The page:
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This is a follow up to our Christianity 101 course. In this course we explore how people follow through on their plans to follow Jesus.  We cover the Bible, Prayer, Community, Generosity and Service.

The best way to enjoy the course is if you invite a friend, who can listen to the same content as you, so you can discuss the question when you’re back in one place.

Ryan Sim - December 3, 2013

Tuesday - Study It - The Night That Changed The Religious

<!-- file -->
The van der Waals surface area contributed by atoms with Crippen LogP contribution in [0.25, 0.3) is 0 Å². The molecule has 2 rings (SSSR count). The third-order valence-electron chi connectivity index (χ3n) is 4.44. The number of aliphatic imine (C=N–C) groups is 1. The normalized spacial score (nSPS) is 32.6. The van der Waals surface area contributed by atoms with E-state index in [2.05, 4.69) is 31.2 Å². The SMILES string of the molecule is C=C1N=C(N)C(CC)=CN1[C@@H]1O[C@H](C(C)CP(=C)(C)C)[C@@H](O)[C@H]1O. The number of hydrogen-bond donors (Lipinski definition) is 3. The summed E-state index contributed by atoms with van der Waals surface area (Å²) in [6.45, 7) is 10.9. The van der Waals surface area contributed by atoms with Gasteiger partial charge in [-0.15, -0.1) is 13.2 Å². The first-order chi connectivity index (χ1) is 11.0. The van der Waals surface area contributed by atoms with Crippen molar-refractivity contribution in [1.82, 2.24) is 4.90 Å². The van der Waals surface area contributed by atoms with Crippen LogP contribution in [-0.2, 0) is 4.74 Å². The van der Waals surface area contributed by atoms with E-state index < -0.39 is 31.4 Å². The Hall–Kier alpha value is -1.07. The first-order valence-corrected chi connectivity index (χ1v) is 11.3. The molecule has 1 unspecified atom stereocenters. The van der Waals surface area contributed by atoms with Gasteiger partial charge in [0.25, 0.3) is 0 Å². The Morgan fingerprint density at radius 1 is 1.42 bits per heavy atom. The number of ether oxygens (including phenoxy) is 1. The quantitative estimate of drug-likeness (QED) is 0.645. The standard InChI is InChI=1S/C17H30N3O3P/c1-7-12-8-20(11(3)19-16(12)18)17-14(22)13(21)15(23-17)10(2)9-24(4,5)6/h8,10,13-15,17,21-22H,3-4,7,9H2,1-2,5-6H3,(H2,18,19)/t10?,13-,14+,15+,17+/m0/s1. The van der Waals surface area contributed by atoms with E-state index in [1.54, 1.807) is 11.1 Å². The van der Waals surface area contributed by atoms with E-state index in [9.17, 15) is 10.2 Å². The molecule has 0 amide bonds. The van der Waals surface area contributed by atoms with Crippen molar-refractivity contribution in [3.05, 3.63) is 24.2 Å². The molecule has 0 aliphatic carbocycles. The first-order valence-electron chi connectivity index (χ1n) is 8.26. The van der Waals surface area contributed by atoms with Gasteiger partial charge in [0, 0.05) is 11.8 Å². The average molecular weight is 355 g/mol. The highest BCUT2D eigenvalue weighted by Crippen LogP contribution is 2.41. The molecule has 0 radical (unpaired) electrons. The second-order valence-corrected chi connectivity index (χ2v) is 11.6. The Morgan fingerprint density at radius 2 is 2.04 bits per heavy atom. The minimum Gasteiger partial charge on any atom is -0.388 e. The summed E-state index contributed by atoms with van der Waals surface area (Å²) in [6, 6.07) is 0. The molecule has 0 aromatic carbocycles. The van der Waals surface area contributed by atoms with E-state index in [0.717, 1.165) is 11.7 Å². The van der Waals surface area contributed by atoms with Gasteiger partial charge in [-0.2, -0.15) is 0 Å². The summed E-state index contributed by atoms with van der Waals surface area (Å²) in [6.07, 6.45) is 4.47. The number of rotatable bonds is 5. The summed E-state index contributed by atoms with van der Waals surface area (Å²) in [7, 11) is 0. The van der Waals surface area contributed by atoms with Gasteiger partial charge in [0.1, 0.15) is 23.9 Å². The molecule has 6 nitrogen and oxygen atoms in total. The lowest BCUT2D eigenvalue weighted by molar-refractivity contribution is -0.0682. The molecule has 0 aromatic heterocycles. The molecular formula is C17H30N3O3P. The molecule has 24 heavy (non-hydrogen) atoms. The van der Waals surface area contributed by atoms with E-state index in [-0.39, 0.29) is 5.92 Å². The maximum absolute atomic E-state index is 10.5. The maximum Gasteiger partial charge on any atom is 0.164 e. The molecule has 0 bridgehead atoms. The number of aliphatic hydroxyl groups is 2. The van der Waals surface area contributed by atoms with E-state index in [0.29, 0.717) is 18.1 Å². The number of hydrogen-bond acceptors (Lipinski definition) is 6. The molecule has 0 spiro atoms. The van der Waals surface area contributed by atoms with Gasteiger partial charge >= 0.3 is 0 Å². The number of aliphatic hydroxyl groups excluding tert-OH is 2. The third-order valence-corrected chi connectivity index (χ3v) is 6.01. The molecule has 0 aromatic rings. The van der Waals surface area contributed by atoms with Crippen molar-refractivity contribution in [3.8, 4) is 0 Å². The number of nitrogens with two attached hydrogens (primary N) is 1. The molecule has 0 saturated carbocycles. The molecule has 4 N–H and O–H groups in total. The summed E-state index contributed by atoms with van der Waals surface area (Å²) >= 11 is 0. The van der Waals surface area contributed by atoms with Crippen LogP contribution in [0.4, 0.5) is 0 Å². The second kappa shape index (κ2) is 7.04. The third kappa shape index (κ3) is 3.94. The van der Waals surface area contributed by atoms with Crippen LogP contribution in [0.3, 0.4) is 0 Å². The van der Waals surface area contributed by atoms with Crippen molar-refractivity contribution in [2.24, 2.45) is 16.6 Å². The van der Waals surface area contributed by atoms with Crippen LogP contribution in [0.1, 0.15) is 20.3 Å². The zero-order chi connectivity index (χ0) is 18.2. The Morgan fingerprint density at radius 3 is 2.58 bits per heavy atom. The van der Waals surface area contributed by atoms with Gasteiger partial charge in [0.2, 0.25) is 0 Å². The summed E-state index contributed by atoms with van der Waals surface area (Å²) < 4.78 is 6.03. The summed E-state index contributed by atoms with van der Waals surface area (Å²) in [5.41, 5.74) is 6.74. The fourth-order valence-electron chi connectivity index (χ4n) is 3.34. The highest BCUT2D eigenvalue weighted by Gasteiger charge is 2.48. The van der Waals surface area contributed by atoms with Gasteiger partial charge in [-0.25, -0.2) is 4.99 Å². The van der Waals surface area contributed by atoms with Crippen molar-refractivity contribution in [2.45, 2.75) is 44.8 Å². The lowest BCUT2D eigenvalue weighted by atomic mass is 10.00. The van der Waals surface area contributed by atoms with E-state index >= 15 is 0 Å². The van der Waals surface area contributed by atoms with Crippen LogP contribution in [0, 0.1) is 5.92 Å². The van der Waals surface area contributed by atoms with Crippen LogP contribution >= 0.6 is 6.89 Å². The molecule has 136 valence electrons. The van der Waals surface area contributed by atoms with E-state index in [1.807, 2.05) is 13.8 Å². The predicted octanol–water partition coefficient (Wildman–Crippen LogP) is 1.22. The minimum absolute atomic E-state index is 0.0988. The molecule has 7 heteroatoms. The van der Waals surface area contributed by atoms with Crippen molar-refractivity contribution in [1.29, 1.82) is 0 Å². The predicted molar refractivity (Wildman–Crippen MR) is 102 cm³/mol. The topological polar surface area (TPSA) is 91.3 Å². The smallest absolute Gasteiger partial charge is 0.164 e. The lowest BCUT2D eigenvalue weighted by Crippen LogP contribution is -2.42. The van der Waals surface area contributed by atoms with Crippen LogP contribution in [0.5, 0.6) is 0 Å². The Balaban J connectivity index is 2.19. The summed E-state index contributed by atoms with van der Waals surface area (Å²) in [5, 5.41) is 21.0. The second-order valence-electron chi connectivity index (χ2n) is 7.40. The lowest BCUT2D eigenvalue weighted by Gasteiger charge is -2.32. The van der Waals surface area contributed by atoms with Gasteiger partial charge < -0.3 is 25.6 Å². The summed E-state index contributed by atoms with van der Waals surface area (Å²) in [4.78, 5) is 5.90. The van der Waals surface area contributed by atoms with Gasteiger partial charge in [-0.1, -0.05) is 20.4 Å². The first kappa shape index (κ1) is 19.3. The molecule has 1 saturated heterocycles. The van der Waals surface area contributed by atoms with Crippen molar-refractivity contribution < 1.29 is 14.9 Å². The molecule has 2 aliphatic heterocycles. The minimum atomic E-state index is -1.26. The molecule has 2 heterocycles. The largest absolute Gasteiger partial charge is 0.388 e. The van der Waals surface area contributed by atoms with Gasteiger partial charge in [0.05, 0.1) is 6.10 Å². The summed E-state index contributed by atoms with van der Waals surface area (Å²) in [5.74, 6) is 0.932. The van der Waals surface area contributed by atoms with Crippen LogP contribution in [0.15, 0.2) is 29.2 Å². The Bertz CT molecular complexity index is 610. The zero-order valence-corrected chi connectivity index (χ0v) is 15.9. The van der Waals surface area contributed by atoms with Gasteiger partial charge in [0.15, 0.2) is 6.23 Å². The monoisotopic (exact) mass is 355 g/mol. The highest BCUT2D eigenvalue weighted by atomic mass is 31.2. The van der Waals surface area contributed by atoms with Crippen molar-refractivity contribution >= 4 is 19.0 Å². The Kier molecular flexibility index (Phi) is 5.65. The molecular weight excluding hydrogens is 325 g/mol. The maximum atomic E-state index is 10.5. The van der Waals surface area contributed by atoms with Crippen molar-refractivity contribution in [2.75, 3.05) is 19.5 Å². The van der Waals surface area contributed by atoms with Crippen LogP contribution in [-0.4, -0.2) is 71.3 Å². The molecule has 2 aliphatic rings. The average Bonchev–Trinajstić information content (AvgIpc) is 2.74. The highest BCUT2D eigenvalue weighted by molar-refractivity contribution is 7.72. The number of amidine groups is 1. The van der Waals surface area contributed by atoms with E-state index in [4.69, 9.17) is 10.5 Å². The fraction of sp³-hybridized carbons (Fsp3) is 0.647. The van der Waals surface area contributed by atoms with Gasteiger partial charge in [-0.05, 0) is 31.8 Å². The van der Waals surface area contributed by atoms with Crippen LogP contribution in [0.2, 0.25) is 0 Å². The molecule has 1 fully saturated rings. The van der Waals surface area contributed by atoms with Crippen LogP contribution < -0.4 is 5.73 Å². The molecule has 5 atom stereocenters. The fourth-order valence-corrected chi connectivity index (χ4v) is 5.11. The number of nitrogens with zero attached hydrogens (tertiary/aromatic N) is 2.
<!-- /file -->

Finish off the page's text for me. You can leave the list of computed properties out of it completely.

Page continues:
"The birth of Christ is the central event in the history of the earth -- the very thing the whole story has been about." -- C.S. Lewis We’ve introduced God’s big story in previous challenges using a six act play analogy. In Act 1, God created the world, his masterpiece, like a director’s great script. In Act 2, humans threw away the script, and the play went terribly wrong. In Act 3, it becomes clear humans can’t get back on script ourselves. In Act 4, God steps onto the stage of this world and begins to bring the world back on script. In Act 5 he invites us to improvise with him in a way that makes sense of all that happened before, and arrives at the ending God wrote – the kingdom of God. Act 4 is the turning point of the whole thing. The moment a director steps onto a stage, the audience is shocked – no one would have expected the director to become part of the play. But in God’s big story, there were clues – God had been writing the script this way all along. The prophet Isaiah spoke these words for God 500 years before Jesus’ birth: Therefore the Lord himself will give you a sign. Behold, the virgin shall conceive and bear a son, and shall call his name Immanuel. He shall eat curds and honey when he knows how to refuse the evil and choose the good (Isaiah 7:14-15 ESV) Immanuel means God with us. See the hints here? He’d be born of a virgin. Both things would normally be impossible. But now in Matthew 1:18-25 you’ll hear echoes of that Isaiah prophecy in a story you’ve probably heard before. Now the birth of Jesus Christ took place in this way. When his mother Mary had been betrothed to Joseph, before they came together she was found to be with child from the Holy Spirit. And her husband Joseph, being a just man and unwilling to put her to shame, resolved to divorce her quietly. But as he considered these things, behold, an angel of the Lord appeared to him in a dream, saying, “Joseph, son of David, do not fear to take Mary as your wife, for that which is conceived in her is from the Holy Spirit. She will bear a son, and you shall call his name Jesus, for he will save his people from their sins.” All this took place to fulfill what the Lord had spoken by the prophet: Behold, the virgin shall conceive and bear a son, and they shall call his name Immanuel” (which means, God with us). When Joseph woke from sleep, he did as the angel of the Lord commanded him: he took his wife, but knew her not until she had given birth to a son. And he called his name Jesus. (Matthew 1:18-25 ESV) Matthew saw it so clearly, and named it. We see it so clearly in retrospect. We may even like to think that if we met this person, we’d have recognized him as God. This is God, walking on earth! He fits the predictions so clearly…in retrospect. But so many didn’t see it at the time. Yes, he was visited by shepherds and later by Magi, and caught the attention of at least one despotic ruler, but he was mostly ignored until he was 30 years old. That happened even though he fit around 400 prophecies written and propagated long before he was born. He made sense of them like he made sense of this one we’re focused on today – God with us, born of a virgin. This doesn’t seem to have been a particularly important passage to observant Jews before Jesus was born, even though it’s of great interest to Christians afterwards. Yes, it referred to a new king being born in the royal family descending from David – that was important. The word virgin in this passage is hard to translate from the original Hebrew – it could be as general as a young woman, or as specific as one waiting to be married any day – even though both implied sexual virginity as the cultural norm when young and unmarried. Even then, those who’d studied these prophecies best, the scribes and Pharisees of his day, considered him a traitor and false teacher, not their God with them. I saw an interesting TED Talk (see extra video link) that explained how often experts are wrong. Alan Greenspan predicted uneneding economic growth right before a major recession, for example. But looking back, we see how wrong those experts were, and the same here. So what happened here? Why did the experts get it wrong? Question: Why do you think the religious experts missed that Jesus fit the prophecies and predictions? Reminder: We have a great Christmas event coming December 14th, 2013: The Original Christmas Party. Hope you're coming!

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